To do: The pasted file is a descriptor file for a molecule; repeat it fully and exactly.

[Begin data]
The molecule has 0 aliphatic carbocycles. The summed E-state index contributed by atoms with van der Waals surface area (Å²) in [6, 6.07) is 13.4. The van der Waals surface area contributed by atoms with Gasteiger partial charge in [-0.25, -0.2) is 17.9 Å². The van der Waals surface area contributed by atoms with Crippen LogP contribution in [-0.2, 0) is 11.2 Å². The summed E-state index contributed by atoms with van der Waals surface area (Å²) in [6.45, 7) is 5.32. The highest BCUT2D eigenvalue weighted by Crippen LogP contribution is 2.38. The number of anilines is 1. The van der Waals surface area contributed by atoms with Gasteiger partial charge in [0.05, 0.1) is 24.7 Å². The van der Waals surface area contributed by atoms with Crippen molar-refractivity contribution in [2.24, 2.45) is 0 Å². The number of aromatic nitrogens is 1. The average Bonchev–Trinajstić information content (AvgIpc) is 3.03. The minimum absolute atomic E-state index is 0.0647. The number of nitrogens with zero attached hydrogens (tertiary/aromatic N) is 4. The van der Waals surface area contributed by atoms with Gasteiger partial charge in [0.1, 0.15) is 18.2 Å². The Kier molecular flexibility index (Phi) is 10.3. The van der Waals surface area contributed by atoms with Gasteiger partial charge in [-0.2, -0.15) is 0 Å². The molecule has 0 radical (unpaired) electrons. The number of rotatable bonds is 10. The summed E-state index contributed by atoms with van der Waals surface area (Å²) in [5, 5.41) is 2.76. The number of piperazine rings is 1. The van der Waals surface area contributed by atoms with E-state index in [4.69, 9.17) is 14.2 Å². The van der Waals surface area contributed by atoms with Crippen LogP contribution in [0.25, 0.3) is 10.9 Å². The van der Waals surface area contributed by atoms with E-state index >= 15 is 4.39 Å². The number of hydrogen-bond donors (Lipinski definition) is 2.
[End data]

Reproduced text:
The molecule has 0 aliphatic carbocycles. The summed E-state index contributed by atoms with van der Waals surface area (Å²) in [6, 6.07) is 13.4. The van der Waals surface area contributed by atoms with Gasteiger partial charge in [-0.25, -0.2) is 17.9 Å². The van der Waals surface area contributed by atoms with Crippen LogP contribution in [-0.2, 0) is 11.2 Å². The summed E-state index contributed by atoms with van der Waals surface area (Å²) in [6.45, 7) is 5.32. The highest BCUT2D eigenvalue weighted by Crippen LogP contribution is 2.38. The number of anilines is 1. The van der Waals surface area contributed by atoms with Gasteiger partial charge in [0.05, 0.1) is 24.7 Å². The van der Waals surface area contributed by atoms with Crippen molar-refractivity contribution in [2.24, 2.45) is 0 Å². The number of aromatic nitrogens is 1. The average Bonchev–Trinajstić information content (AvgIpc) is 3.03. The minimum absolute atomic E-state index is 0.0647. The number of nitrogens with zero attached hydrogens (tertiary/aromatic N) is 4. The van der Waals surface area contributed by atoms with Gasteiger partial charge in [0.1, 0.15) is 18.2 Å². The Kier molecular flexibility index (Phi) is 10.3. The van der Waals surface area contributed by atoms with Gasteiger partial charge in [-0.2, -0.15) is 0 Å². The molecule has 0 radical (unpaired) electrons. The number of rotatable bonds is 10. The summed E-state index contributed by atoms with van der Waals surface area (Å²) in [5, 5.41) is 2.76. The number of piperazine rings is 1. The van der Waals surface area contributed by atoms with E-state index in [4.69, 9.17) is 14.2 Å². The van der Waals surface area contributed by atoms with Crippen LogP contribution in [0.25, 0.3) is 10.9 Å². The van der Waals surface area contributed by atoms with E-state index >= 15 is 4.39 Å². The number of hydrogen-bond donors (Lipinski definition) is 2.